News of the oncoming wave was spread quickly by park police who cleared fishermen from a pier at 61th St. In Jackson Park minutes before the water submerged that area. At Loyola Beach just North the waves broke over a 9-foot seawall. All the docks at the Belmont Harbor yacht basin were flooded when the wave raised the water level there about 6 feet.
Prior to June 26, nobody had ever heard of the word “Seiche.” After June 26, most of us were experts on the phenomena.
Specifically, “A Seiche has to occur in an enclosed body of water such as a lake, bay or gulf. A Seiche, a French word meaning “to sway back and forth”, is a standing wave that oscillates in a lake as a result of seismic or atmospheric disturbances creating huge fluctuations of water levels in just moments. The standing waves slosh back and forth between shores of the lake basin, often referred as tide-like changes of the Great Lakes, by many. Most seiches on the Great Lakes are results of atmospheric disturbances and a cease in wind, not seismic activity or huge tidal forces” ( Heidorn 2004; Wittman 2005).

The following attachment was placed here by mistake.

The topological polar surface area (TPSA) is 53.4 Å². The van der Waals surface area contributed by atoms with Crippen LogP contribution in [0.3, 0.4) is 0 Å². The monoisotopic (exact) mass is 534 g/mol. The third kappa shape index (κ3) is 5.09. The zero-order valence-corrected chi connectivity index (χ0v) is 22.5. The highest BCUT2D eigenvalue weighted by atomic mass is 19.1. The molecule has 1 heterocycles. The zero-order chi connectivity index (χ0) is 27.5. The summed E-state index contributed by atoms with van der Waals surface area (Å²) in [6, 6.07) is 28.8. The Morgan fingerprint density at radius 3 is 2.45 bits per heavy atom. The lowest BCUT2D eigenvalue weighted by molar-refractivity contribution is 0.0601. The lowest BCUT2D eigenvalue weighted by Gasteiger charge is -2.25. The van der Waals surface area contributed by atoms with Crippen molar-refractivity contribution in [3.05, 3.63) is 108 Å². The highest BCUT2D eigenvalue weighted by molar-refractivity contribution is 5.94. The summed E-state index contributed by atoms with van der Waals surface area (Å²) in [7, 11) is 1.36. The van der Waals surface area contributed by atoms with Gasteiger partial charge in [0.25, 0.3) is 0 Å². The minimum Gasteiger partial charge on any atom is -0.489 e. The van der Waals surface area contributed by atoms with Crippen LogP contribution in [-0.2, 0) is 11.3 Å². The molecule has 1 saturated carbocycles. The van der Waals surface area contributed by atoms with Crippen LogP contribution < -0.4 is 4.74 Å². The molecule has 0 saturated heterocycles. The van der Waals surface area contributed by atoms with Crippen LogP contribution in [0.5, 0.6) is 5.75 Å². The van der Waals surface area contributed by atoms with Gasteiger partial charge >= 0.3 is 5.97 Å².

This particular Seiche, which was the most dangerous of the three kinds, was fueled by a severe squall line with high winds and rapid changes in atmospheric pressure that pushed down on the lake’s surface and crossed southern Lake Michigan a few hours earlier, passing from northwest to southeast. It’s as if you dropped a stone in the middle of a bucket of water and watched the ripples move from the center. The atmospheric pressure caused be the squall was the stone and the ripples were the Seiche. Like water sloshing back and forth in a bath tub, fast-moving squall lines with intense atmospheric pressure caused the lake to slosh back and forth and water levels to rise on the shoreline and harbors by up to 10 feet in a matter of minutes and with no warning.
Unlike a tsunami, which can travel across the open ocean at extremely high speeds, a Seiche moves much more slowly. It took 80 minutes for the Seiche to travel 40 miles from Michigan City to the Chicago lakeshore at North Avenue. That’s about 30 mph. The Seiche Struck the entire Illinois coast with a wave about 2 to 4 feet high, but it reached a maximum height of 10 feet as it approached the North Avenue pier.